John Raoul Wilmot Stansfeld MBE, recognised as an innovator and pioneer in the Scottish salmon industry, has died in Montrose at the age of 84.
Known to his friends as Johnnie, as a major employer and local resident he had a strong duty of care for the town.
He worked tirelessly as secretary and fundraiser for the youth club, the YM Montrose, for which he received his MBE, and more recently promoting the reputation of the sculptor William Lamb who spent his working life in the town.
Born in 1935 in London, Johnnie spent the war years in America after his father, a captain in the Gordon Highlanders, was captured at St Valery in June 1940.
Johnnie and his younger brother, Martin, were evacuated to West Virginia where they were guests of American philanthropist, art collector and family friend, Paul Mellon.
Their mother, Molly, stayed behind to manage the family estate at Dunninald, near Montrose.
Returning home after five years, he attended the ‘Little Academy’ in Montrose before going on to Eton and then Christchurch, Oxford, to read Philosophy, Politics and Economics (PPE).
In 1959 Johnnie followed his father into Joseph Johnston and Sons (JJS), the salmon company based in Montrose that managed an extensive section of the river North Esk and whose netting activities extended far up the east coast.
He served there as a director from 1962 until his retirement in 2001.
Throughout his 42 year career in fishing and fish-farming, Johnnie worked with commitment and vision towards the modernisation of the industry, for which he was both highly respected by his colleagues and widely recognised as an international authority on fisheries management.
He was a champion of the wild Atlantic salmon and fought for the protection of salmon from coastal drift netting.
As director of JJS, he oversaw the company’s diversification from wild salmon netting on the east coast to salmon farming on the west.
He was one of the first to make this move in Scotland.
After careful consideration, he found the ideal site at Scourie, Sutherland.
It was sheltered and accessible and offered the opportunity to revitalise the local community.
The operation grew to a production of 1,800 tonnes per annum and continues today under new ownership as a thriving business.
In 1971 as director of JJS he called together his fellow pioneers in the fledgling fish farming industry in Scotland.
With him in the chair, they agreed to form an association, which became the Scottish Association of Fish Farmers.
Through it, they could argue collectively on behalf of their new industry.
This was a crucial step in the establishment of what is now one of Scotland’s major industries.
With a deep-rooted sense of community, Johnnie was also passionate about all things to do with his home town, Montrose, a devotion which earned him the title Montrose Citizen of the Year in 1991.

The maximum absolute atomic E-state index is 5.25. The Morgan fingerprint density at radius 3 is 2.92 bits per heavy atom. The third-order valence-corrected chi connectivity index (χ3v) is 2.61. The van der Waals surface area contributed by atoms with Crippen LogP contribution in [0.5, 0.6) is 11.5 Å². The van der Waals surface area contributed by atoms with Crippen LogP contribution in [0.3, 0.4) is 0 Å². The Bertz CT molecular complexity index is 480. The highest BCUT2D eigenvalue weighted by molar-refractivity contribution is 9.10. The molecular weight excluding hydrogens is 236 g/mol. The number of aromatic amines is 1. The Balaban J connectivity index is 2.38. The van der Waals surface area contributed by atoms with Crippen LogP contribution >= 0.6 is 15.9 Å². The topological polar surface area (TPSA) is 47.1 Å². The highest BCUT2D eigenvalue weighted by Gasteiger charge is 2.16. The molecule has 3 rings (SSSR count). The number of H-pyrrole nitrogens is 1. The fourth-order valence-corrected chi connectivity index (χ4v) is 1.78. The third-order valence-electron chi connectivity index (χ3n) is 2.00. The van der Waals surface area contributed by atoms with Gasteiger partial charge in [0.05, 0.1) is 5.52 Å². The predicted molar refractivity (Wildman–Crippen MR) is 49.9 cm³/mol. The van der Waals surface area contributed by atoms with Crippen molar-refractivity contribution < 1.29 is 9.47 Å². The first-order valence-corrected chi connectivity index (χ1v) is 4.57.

He was awarded an MBE in 2000 for his work with the YM Montrose (formerly the YMCA) for which he served as secretary from 1972 until 2001 and latterly as patron. With his commitment, dedication and leadership he raised hundreds of thousands of pounds for the charity which provides a sanctuary for young people.
He also gave his leadership with great enthusiasm to the 1977 Silver Jubilee legacy projects across Angus.
Johnnie will also be remembered for his tireless devotion to bringing the sculptor, William Lamb, to the nation’s attention.
After years of careful research in 2013 he published The People’s Sculptor: The Life and Art of William Lamb.
The book recovered Lamb’s reputation and established him as one of Scotland’s most important sculptors of the inter-war years.
In 1984 Johnnie was appointed Deputy Lieutenant for Angus and in 1988 a Justice of the Peace, positions he held for the best part of two decades.
He was also a member of The Royal Company of Archers, the Queen’s Body Guard in Scotland.
Johnnie met his wife Rosalinde during a fishing trip to the River Shin in 1964 and they married the following year.
The couple had three sons, Edward, Robert and Nicholas, and made their home at Dunninald.
Through his initiative, the house and gardens have been open to the public every July since the mid 1990s.
Johnnie later wrote a history of Dunninald for visitors and took particular pride in his efforts to make the woodlands more accessible.
He led a full and active life and will be greatly missed by his family and fondly remembered by many friends and colleagues and by the congregation of the Church of St Mary and St Peter of which he was a dedicated member, serving various positions over the years.
Johnnie is survived by his wife, three sons, six grandchildren and his brother.
A private family service was held at Dunninald and a memorial service will take place at the Church of St Mary and St Peter, Montrose at 2pm on Friday May 17.